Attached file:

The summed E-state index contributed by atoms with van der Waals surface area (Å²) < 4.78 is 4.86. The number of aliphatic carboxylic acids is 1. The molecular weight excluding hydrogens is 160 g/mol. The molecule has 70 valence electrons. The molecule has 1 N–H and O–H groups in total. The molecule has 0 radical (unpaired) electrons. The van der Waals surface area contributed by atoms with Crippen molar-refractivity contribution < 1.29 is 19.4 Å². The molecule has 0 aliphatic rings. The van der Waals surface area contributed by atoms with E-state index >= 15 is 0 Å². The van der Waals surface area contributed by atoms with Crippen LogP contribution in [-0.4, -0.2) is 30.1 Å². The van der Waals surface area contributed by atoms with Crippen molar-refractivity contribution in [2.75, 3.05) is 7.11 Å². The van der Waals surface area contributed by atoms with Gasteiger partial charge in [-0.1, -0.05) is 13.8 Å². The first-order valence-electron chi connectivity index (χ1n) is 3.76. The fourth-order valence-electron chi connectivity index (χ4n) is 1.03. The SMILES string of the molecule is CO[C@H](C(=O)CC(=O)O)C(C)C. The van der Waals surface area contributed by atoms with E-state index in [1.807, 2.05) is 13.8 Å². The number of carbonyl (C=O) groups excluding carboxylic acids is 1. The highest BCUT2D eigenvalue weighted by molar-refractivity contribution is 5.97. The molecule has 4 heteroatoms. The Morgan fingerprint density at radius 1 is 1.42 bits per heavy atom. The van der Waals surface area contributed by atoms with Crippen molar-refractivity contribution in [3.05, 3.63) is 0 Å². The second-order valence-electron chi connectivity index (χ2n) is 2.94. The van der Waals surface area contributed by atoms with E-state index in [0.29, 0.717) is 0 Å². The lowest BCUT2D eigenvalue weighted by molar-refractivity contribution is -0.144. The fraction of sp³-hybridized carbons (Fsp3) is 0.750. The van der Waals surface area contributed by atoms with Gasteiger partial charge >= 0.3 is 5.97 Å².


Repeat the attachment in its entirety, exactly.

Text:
The summed E-state index contributed by atoms with van der Waals surface area (Å²) < 4.78 is 4.86. The number of aliphatic carboxylic acids is 1. The molecular weight excluding hydrogens is 160 g/mol. The molecule has 70 valence electrons. The molecule has 1 N–H and O–H groups in total. The molecule has 0 radical (unpaired) electrons. The van der Waals surface area contributed by atoms with Crippen molar-refractivity contribution < 1.29 is 19.4 Å². The molecule has 0 aliphatic rings. The van der Waals surface area contributed by atoms with E-state index >= 15 is 0 Å². The van der Waals surface area contributed by atoms with Crippen LogP contribution in [-0.4, -0.2) is 30.1 Å². The van der Waals surface area contributed by atoms with Crippen molar-refractivity contribution in [2.75, 3.05) is 7.11 Å². The van der Waals surface area contributed by atoms with Gasteiger partial charge in [-0.1, -0.05) is 13.8 Å². The first-order valence-electron chi connectivity index (χ1n) is 3.76. The fourth-order valence-electron chi connectivity index (χ4n) is 1.03. The SMILES string of the molecule is CO[C@H](C(=O)CC(=O)O)C(C)C. The van der Waals surface area contributed by atoms with E-state index in [1.807, 2.05) is 13.8 Å². The number of carbonyl (C=O) groups excluding carboxylic acids is 1. The highest BCUT2D eigenvalue weighted by molar-refractivity contribution is 5.97. The molecule has 4 heteroatoms. The Morgan fingerprint density at radius 1 is 1.42 bits per heavy atom. The van der Waals surface area contributed by atoms with Crippen molar-refractivity contribution in [3.05, 3.63) is 0 Å². The second-order valence-electron chi connectivity index (χ2n) is 2.94. The van der Waals surface area contributed by atoms with E-state index in [0.29, 0.717) is 0 Å². The lowest BCUT2D eigenvalue weighted by molar-refractivity contribution is -0.144. The fraction of sp³-hybridized carbons (Fsp3) is 0.750. The van der Waals surface area contributed by atoms with Gasteiger partial charge >= 0.3 is 5.97 Å².